From Kindergarten to College: School Those Germs!

Childhood infections aren’t just for little kids.  Germs don’t discriminate, and the college-bound guys get them, too.

When kids go back to school they’re close together in enclosed spaces, like classrooms. They’re all touching the same items and each other. It’s the perfect environment for bacteria and viruses to grow and spread. As any kindergarten teacher will tell you, those first months of the school year can be tough when it comes to getting sick. This is true for all age groups. Young kids get approximately 8 colds per year (almost one a month), and this decreases as they get older and develop immunity over time.

Here are some ways for kids of all ages (and their parents) to protect themselves, as well as some things to be aware of when you pack those teens off to campus.

Handwashing: We say say this over and over, but it’s your best protection against microbes. Most infections are carried on the hands, which then go to your face and get in through your eyes, nose, and mouth. Encourage your kids to use warm, soapy water and scrub for as long as it takes to sing the ABC song (about 20 seconds). Avoid eating or touching the face until you’ve washed your hands.

Avoid communal spots in the classroom, like the pencil sharpener: Everyone touches it and it rarely gets cleaned. Studies show it’s the dirtiest place in the classroom. Same goes for the water fountain, except that’s even worse because it tends to be near the bathrooms. Send your child with a re-usable water bottle.

Keyboards are difficult: Kids need to use them and they’re germ collectors. Most kids don’t feel comfortable pulling out the disinfectant wipes when they sit down at the computer. Have your child keep some hand sanitizer in his desk or backpack and use it after keyboarding.

Send tissues to school and encourage your child to use them instead of his sleeves. Throw them away immediately after use.

Sneeze and cough into your elbow instead of your hand. This can reduce the spread of germs by up to 80%.

Don’t borrow pencils, pens, or crayons from your buddy. Germs, germs, germs.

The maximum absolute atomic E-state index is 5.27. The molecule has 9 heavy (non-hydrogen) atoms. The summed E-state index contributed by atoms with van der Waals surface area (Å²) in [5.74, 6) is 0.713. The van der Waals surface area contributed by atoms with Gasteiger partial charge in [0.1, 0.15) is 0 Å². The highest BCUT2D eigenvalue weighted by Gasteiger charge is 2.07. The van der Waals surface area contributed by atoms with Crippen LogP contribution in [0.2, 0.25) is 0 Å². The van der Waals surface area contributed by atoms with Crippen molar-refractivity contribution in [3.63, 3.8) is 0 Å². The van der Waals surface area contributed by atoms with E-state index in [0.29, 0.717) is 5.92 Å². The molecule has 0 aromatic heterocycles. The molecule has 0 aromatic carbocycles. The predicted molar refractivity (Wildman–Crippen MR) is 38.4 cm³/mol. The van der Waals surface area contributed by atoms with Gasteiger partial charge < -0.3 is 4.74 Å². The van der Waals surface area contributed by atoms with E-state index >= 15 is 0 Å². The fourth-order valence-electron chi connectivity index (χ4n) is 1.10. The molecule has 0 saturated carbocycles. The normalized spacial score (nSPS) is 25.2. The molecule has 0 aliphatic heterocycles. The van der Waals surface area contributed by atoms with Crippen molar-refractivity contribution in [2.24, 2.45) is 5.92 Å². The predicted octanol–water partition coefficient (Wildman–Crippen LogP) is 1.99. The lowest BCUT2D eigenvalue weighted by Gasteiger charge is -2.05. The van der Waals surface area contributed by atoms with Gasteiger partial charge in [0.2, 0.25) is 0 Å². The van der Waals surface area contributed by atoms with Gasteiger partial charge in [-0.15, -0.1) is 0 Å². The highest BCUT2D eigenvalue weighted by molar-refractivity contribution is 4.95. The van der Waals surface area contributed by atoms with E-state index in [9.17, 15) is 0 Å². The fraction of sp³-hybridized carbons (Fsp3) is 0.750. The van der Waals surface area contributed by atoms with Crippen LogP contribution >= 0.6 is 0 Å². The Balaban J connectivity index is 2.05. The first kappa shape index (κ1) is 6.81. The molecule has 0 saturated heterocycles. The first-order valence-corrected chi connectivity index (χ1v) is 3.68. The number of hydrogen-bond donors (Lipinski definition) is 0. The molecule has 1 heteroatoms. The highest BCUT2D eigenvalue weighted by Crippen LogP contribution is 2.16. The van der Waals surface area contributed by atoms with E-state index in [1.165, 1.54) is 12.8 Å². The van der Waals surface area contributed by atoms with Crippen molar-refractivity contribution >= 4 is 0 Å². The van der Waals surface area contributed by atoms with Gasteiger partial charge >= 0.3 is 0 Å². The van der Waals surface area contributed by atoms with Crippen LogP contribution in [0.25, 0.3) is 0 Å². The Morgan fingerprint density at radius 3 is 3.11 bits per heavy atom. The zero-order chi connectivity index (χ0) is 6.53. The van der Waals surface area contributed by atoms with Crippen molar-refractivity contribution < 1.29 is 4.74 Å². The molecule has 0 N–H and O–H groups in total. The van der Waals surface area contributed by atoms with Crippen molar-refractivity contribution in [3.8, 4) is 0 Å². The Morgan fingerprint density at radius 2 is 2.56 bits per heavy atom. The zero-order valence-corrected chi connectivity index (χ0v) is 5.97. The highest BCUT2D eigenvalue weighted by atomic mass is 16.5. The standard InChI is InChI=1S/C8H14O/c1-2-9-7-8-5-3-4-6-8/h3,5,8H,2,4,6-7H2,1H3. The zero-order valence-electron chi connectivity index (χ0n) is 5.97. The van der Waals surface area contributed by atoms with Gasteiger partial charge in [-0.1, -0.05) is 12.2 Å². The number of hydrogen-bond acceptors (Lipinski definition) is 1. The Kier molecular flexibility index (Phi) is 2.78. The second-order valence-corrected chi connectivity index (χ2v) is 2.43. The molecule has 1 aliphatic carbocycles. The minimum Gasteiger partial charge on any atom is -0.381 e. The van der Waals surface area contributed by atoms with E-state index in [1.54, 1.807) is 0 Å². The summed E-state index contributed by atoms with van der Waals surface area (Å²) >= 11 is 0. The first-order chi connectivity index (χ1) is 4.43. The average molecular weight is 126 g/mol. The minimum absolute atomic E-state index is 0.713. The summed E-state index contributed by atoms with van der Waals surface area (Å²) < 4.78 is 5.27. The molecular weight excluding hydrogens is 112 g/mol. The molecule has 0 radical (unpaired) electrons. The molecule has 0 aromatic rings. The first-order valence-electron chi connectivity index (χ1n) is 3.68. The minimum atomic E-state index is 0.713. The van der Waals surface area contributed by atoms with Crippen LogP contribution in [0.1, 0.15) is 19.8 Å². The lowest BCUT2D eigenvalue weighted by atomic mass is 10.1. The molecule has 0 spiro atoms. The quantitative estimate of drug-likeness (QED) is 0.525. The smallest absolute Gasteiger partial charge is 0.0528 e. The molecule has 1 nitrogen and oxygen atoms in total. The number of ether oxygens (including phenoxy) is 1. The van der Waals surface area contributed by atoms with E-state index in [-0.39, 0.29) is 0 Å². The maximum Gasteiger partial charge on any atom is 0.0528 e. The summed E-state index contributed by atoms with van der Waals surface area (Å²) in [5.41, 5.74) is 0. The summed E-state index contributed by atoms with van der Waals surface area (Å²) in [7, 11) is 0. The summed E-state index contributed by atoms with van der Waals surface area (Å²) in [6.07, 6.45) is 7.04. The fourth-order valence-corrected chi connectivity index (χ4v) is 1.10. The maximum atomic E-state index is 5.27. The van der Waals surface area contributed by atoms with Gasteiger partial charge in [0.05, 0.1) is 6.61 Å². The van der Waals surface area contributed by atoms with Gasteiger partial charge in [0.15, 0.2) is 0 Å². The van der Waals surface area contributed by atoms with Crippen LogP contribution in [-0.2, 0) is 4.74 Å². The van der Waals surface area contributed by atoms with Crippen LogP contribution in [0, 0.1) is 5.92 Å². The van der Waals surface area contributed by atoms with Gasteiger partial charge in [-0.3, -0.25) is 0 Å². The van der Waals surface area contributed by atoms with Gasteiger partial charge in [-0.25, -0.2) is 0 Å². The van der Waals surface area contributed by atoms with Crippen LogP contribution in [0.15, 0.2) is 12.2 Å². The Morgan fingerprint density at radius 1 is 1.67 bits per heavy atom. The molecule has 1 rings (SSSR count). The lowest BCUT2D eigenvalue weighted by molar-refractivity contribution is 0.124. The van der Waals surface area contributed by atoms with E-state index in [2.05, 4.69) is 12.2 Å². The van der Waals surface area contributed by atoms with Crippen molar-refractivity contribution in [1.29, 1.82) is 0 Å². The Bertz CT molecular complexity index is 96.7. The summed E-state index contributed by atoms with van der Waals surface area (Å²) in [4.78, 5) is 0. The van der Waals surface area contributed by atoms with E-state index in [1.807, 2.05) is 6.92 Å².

Don’t send your child to school sick: And the reverse is also true. If someone in school is acting sick encourage your kid to keep some space between them.

Make sure your child’s immunizations are up to date. This may seem obvious, but recommendations change frequently, and yours may benefit from something that wasn’t available until recently. This year the seasonal flu and the H1N1 formula will be together in the same vaccine. Make sure they get it, and make sure their pertussis vaccine is UTD.

Build their immune systems with a healthy diet of lots of colorful fruits and vegetables, plenty of sleep, and lots of exercise.We’re channeling Grandma again with this one, but some of those old saws were right on.

Finally, a few words about those big kids you’re sending off to college. They’re at as much risk as your little ones. Maybe more, because they’re living in dorms in very close quarters.

Last year swine flu SWEPT through college campuses like nowhere else, so make sure your teen has the flu vaccine, as well as the meningitis vaccine that prevents a lethal bacterial infection that can cause overwhelming sepsis.

Pertussis is making a big comeback, it’s epidemic in California and elsewhere, and teens may need a booster since immunity isn’t life-long.

Girls, and now boys, too, should have the HPV vaccine that protects against human papilloma virus, or genital warts. The best time is the early teen years, before the need is on the horizon. Of course your little darling is never going to be sexually active, but just in case …  it prevents more than 80% of cervical cancers in women.

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Ellen and Rachel are two old friends and “expert” mamas—one a pediatrician and one a family therapist—with fifty years of parenting experience between them.

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The Mama ButtonThe information provided by MamasOnCall is not intended as a substitute for professional advice, but is for information purposes only. You assume full responsibility for the health and well-being of your family. Talk with your healthcare provider about any questions you may have regarding a medical or psychiatric condition.